Job 38:1-7. What did God ask Job?

Job 38:8-41. What do the phenomena of nature show?

Job 39:1-30. What is compared to Godís mighty works?

Job 40:3-5. What did Job do when the Lord challenged him?

Job 40:6-14. What did the Lord speak of to Job?

Job 41:1. What is leviathan? (See Bible Dictionary, p. 724, s.v. "Leviathan")

Job 41:11. What things are the Lordís?

Job 42:5. Whom did Job see?

Job 42:6. What did Job do?

Job 42:7-8. What did the Lord tell Jobís three friends to do?

Job 42:10, 13. Why Didn't the Lord Double the Number of Job's Children?

Job 42:10 states that "the Lord gave Job twice as much as he had before." Then, after listing double the number of livestock, the writer added: "He had also seven sons and three daughters" (v. 13; emphasis added). Originally Job had seven sons and three daughters. A doubling of his former blessings might suggest that he would then receive fourteen more sons and six more daughters, but instead he had just the original number restored to him. How could that be viewed as a doubling? C. F. Keil and F. Delitzsch gave an answer that should have more meaning to Latter-day Saints than to anyone in the gentile world:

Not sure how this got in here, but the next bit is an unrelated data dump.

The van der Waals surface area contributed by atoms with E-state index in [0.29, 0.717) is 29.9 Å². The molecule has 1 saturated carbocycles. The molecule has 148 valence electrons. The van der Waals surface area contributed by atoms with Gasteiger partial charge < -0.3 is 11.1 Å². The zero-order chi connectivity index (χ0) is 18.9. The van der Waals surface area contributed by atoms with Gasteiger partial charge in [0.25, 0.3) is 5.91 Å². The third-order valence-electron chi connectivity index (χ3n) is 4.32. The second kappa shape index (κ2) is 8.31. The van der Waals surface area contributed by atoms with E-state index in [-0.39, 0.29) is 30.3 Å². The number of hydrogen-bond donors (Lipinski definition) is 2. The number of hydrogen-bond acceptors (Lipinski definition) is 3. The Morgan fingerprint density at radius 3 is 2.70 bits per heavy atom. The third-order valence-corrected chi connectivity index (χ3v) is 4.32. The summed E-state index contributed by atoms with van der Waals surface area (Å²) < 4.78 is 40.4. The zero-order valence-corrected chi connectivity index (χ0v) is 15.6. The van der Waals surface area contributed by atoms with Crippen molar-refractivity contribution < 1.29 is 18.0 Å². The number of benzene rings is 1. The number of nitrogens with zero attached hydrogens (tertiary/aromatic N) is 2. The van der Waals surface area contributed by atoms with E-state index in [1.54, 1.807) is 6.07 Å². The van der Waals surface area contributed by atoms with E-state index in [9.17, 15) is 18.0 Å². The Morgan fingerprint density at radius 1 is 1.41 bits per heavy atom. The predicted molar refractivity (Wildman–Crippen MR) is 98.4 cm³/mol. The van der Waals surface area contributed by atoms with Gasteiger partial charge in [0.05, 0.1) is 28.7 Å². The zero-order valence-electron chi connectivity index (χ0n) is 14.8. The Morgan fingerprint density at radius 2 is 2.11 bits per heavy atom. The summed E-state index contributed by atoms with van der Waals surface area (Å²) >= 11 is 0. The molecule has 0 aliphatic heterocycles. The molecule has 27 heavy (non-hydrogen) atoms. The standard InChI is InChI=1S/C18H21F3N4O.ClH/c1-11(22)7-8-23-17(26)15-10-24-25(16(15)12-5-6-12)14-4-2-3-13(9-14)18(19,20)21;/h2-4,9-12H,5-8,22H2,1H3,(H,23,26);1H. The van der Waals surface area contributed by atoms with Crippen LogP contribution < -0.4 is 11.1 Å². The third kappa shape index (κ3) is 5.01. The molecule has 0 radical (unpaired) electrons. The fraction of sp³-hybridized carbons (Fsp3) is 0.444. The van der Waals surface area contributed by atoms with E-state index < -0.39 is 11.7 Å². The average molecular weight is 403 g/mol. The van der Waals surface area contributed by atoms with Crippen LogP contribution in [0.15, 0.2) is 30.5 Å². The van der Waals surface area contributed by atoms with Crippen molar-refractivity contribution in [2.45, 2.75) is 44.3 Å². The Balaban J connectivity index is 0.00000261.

"The numbers of the stock of cattle [see Job 1:3] now appear doubled, but it is different with the children.

"Therefore, instead of [doubling] the seven sons and three daughters which he had, he receives just the same again, which is also so far a doubling, as deceased children also, according to the Old Testament view, are not absolutely lost [see 2 Samuel 12:23]. The author of this book, in everything to the most minute thing consistent, here gives us to understand that with men who die and depart from us the relation is different from that with things which we have lost." (Commentary on the Old Testament, 4:2:390.)

Job 42:10-15. How did the Lord bless Job for his faithfulness?